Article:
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Stock Dilution: What it is, How it Works and Examples

Stock dilution image of stocks being diluted by a rainstorm

Key Points

  • Stock dilution can lower the value of existing shares and reduce a shareholder's ownership percentage in a company.
  • Stock dilution happens for various reasons, such as raising capital, retaining talent and reducing debt.
  • Investors should closely monitor stock dilution, as it can impact the value of their investments and voting rights.

Investors and traders need to understand stock dilution because it can lower the value of existing shares and reduce a shareholder's ownership percentage in a company. If that sounds confusing, don't worry. 

What is diluted stock? Understanding what diluted shares mean is crucial for investors, as it directly influences the company's equity structure and financial prospects. In doing so, you'll arm yourself with powerful knowledge that may set you apart from other market participants when making informed investment decisions. 

What is Stock Dilution?

What is dilution in stocks, exactly, and what are diluted shares? To better explain this concept, let's start with an example. 

If you decide to purchase company shares, you are considered a part-owner of that company. Suppose that company decides to introduce new shares to the public. In that case, your ownership percentage will decrease or be diluted due to the influx of additional shares to the public. 

For example, if you own 10 shares of a company that has 10,000 shares outstanding, you will own 0.1% of the company (10 divided by 10,000). If the company decides to issue an additional 5,000 shares, your ownership will decrease from 0.1% to 0.066% (10 divided by 15,000). 

So, share dilution reduces the ownership percentage of existing shareholders in a company by issuing additional shares for public sale, thereby increasing the public float. This influx of new shares, often achieved through secondary offerings, allows companies to raise capital for growth, expansion or debt settlement. However, as shown above, it can also lead to a decrease in the value of existing shares and a potential loss of control for current shareholders.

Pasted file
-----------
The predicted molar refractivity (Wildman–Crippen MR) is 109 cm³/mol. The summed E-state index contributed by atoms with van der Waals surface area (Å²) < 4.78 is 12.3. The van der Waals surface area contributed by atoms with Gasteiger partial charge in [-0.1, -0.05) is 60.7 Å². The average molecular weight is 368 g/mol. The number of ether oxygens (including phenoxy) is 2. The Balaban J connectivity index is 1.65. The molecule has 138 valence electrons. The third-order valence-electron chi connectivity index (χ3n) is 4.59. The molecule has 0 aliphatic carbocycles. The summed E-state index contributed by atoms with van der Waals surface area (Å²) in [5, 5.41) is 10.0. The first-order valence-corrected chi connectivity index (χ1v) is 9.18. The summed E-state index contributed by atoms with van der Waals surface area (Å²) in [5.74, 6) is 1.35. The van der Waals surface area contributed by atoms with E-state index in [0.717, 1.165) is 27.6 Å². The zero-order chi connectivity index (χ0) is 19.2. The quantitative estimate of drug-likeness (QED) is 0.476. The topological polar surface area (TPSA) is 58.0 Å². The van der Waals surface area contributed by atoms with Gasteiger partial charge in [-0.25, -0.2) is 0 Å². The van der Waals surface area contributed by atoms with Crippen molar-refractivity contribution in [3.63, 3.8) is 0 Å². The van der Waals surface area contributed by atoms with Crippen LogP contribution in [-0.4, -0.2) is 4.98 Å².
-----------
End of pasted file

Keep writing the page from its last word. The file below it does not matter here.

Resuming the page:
How Stock Dilution Occurs

Shareholder dilution occurs when a company decides to increase the number of its outstanding shares, leading to a decrease in the ownership percentage of existing shareholders. Various events can cause equity dilution. For example, a company might offer additional shares of common stock through secondary offerings or private placements. Diluting shares can also occur due to the issuance or conversion of preferred shares or warrants into stock. Another common way for shareholder dilution to occur is when employee-restricted stock vests.

Types of Stock Dilution

Let's take a look at a few types of stock dilution to help expound on the share diluted meaning, including the answers to questions like, "Do employee stock options dilute?"

Restricted Stock

Employees of publicly traded companies might be awarded restricted stock as part of their compensation package. Restricted stock units (RSU) represent a specific number of shares an employer has promised an employee on a future date. When the shares vest on a future date, they become available to the employee, and the employee then owns the shares and becomes a part owner of the company. As a result of the issuance of equity, other company shareholders are diluted as the total amount of outstanding shares has now increased. 

Convertible Preferred Shares

Common stock represents ownership in a company with voting rights. However, preferred stock typically represents stock that offers fixed dividends but lacks voting rights. Convertible preferred stock allows investors to convert preferred stock into common stock at their discretion. As a result, preferred stock can dilute shares if it is convertible. When convertible preferred stockholders exercise their conversion rights, additional common shares are issued, which can reduce the ownership percentage of existing common shareholders.

Warrants